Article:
ARCEP, the French telecommunications regulator, has promised to investigate whether new network operator Free Mobile is still offering the level of coverage required by its license, following complaints by employees of rival networks. But it also warned the company's critics to stop whining, saying that the existing three network operators had all failed to meet their coverage obligations at launch.
Free Mobile expected to make waves when it barged into the French 3G market on Jan. 10 with a
The impact of Free Mobile's launch could be felt across Europe, even though the company has no operations outside France. With many countries auctioning off spectrum to operate 4G mobile services over LTE (Long Term Evolution), new market entrants will be keeping a close eye on Free Mobile's low-cost business model. It may also affect mobile pricing across Europe by providing a new benchmark for regulators, particularly the European Commission in its mission to lower the cost of roaming: One element keeping roaming fees high is the cost of network access in the country visited.
While customers might be happy with falling prices, employees of the incumbent networks are less so, fearing price cuts will lead to job cuts. The trade union representing them, CFE-CGC & Unsa T
ARCEP responded Friday, saying that it had examined the network coverage model provided by Free Mobile on Nov. 10, and verified it over the following month by taking 10,000 measurements in the field, following the same procedure as it had for the existing three 3G network operators. Free Mobile had met its coverage obligations, ARCEP said, and "no concrete element has been brought to the Authority's attention that would back up the allegations in the media, and repeated in the letter from the trade unions."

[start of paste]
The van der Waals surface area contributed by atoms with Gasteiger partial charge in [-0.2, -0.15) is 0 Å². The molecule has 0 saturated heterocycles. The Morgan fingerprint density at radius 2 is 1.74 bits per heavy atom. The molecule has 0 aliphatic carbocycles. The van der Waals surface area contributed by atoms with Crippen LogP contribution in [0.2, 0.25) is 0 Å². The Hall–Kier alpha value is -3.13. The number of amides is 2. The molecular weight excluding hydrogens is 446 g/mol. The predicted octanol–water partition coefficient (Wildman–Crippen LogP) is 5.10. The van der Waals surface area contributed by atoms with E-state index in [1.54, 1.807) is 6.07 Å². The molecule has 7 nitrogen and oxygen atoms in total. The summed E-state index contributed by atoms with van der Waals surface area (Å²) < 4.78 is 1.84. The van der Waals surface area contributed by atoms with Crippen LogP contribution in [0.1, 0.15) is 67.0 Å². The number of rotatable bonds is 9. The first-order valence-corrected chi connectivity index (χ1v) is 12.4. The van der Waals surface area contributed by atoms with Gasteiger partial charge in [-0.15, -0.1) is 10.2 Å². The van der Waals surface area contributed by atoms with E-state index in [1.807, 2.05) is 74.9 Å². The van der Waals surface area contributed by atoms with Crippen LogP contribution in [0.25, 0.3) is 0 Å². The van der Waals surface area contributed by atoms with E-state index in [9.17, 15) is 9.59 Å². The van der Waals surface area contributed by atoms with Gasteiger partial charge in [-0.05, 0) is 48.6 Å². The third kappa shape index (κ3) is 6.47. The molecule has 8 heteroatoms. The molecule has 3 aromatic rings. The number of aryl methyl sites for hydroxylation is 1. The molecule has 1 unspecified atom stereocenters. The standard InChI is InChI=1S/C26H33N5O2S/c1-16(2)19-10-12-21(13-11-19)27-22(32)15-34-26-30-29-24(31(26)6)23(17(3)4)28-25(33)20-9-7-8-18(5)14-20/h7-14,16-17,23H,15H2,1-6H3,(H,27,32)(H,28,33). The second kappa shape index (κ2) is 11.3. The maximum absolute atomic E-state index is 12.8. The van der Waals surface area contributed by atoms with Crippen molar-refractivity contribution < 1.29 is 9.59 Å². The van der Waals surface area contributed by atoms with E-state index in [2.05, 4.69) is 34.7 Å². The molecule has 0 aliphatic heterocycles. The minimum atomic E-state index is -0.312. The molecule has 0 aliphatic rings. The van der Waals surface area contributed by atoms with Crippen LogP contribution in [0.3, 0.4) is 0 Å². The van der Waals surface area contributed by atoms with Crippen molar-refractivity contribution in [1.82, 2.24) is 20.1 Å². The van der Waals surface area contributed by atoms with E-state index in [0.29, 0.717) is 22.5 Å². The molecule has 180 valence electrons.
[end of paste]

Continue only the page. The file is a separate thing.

It also reminded critics that Orange France, SFR and Bouygues Telecom, the existing three 3G operators, failed to meet the initial coverage obligations listed in the licenses issued to them in 2001 and 2002.
"If ARCEP tolerated that state of affairs at the time, it was because of the technical and economic difficulties cited by the operators themselves," the regulator said. It also said it wanted to "remind users that launching a new mobile telephone network is a complex operation that can require adjustments and fine tuning. These are legitimate provided the operator has met its coverage obligations, and provided they do not alter the service that customers receive."
Peter Sayer covers open source software, European intellectual property legislation and general technology breaking news for IDG News Service. Send comments and news tips to Peter at email@example.com.